There is also a fascinating run of topical prints featuring the scandal of the Duke of York’s mistress, Mary Ann Clarke, selling army promotions. These were published almost daily charting the course of the scandal and I’ve chosen three to look at.

The Triumvirate of Gloucester Place, or the Clarke, the Soldier, and the Taylor.

On March 7th, 1809, Rowlandson published The Triumvirate of Gloucester Place, or the Clarke, the Soldier, and the Taylor. Gloucester Place was where Mary Ann Clarke entertained High Society, and the Duke of York. The print shows Mary Ann, her friend Mrs Taylor, and the Duke of York, discussing possible Army promotions. We can see that the list is inordinately long. Mary Ann is saying: I have a small list of promotions which I wish to be fill’d up, my Dearest. A bubble over the Duke’s head says: It shall be done, my Darling. Mary Ann will make a financial killing.

A General Discharge, or the darling angel’s finishing stroke

A few days’ later, on March 13th, 1809, the scandal broke and Rowlandson published A General Discharge, or the darling angel’s finishing stroke. Mary Ann sits a-stride a cannon and fiercely hammers a spike into it, thus rendering it useless. Her bubble says: A wise General makes good his Retreat. The Duke of York, on his knees is saying: Alas! Alas! For ever ruined and undone. For see, she has spiked my great Gun. The sexual innuendoes are plainly intentional. The reference is, of course, to the Duke of York’s impotence in the face of the scandal which rocked the country. Note that the Duke is kneeling on what appears to be a whale.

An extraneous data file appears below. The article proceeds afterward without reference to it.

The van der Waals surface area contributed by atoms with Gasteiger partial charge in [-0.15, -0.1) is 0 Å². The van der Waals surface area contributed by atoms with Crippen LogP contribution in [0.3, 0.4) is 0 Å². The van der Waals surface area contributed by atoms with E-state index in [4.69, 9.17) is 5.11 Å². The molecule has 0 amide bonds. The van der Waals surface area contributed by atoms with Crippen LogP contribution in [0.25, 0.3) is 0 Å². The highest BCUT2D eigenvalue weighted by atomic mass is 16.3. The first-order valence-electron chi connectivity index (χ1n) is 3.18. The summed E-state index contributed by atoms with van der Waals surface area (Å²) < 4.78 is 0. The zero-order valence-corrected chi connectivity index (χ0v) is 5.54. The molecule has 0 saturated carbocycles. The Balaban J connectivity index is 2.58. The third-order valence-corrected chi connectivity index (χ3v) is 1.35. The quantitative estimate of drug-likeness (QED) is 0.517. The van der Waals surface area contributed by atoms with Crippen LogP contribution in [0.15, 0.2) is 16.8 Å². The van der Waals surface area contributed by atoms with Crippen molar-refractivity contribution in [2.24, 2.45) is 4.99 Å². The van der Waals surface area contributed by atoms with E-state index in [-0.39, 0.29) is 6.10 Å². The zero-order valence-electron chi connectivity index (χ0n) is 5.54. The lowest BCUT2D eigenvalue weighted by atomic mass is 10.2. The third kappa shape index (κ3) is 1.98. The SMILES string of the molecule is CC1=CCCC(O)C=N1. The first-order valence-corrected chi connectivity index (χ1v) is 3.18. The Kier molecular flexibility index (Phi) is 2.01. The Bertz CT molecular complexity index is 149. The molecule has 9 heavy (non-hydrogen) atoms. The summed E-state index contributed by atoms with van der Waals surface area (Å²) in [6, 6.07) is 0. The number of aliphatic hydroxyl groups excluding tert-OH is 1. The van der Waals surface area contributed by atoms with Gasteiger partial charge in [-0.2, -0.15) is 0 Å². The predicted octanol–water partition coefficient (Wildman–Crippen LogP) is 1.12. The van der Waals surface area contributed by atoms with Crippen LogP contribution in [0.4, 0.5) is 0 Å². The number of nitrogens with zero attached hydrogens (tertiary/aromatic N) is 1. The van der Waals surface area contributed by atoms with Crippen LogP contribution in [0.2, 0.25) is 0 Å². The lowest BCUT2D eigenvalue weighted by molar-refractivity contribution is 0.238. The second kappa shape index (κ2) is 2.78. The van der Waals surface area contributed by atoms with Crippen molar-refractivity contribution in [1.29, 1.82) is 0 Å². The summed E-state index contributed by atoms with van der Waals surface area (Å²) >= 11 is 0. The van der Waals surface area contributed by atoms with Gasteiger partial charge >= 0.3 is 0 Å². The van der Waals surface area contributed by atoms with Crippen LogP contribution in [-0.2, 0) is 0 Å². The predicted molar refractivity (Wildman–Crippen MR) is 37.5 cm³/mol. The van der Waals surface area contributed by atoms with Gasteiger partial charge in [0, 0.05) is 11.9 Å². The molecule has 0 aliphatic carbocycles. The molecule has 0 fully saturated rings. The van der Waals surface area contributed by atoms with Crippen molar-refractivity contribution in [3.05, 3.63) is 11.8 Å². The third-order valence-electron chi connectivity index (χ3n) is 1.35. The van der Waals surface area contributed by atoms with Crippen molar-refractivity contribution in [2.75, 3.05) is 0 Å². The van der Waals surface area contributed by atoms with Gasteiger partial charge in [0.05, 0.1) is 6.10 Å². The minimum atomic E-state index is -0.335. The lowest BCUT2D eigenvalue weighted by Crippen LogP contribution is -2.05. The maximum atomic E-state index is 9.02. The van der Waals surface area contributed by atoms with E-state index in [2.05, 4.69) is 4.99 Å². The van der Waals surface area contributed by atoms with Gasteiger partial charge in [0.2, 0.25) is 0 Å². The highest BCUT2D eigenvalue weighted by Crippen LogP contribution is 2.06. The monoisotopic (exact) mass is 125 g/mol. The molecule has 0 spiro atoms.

A York Address to the Whale Caught lately off Gravesend.

This is explained in Rowlandson’s print of April 5th, 1809: A York Address to the Whale Caught lately off Gravesend. The Duke is on his knees before the whale which had been towed up the Thames as a tourist attraction and Londoners have been flocking to see it. Unfortunately, by April 5th, the whale’s carcase is beginning to stink and people are losing interest. The Duke is imploring ‘The Mighty Wonder of the Deep’ to hold on for a few more days to keep John Bull’s attention off the royal scandal. And I like the touch of the Duke’s tricorn hat, which lies by his feet, giving him a sort of fishy tail as well.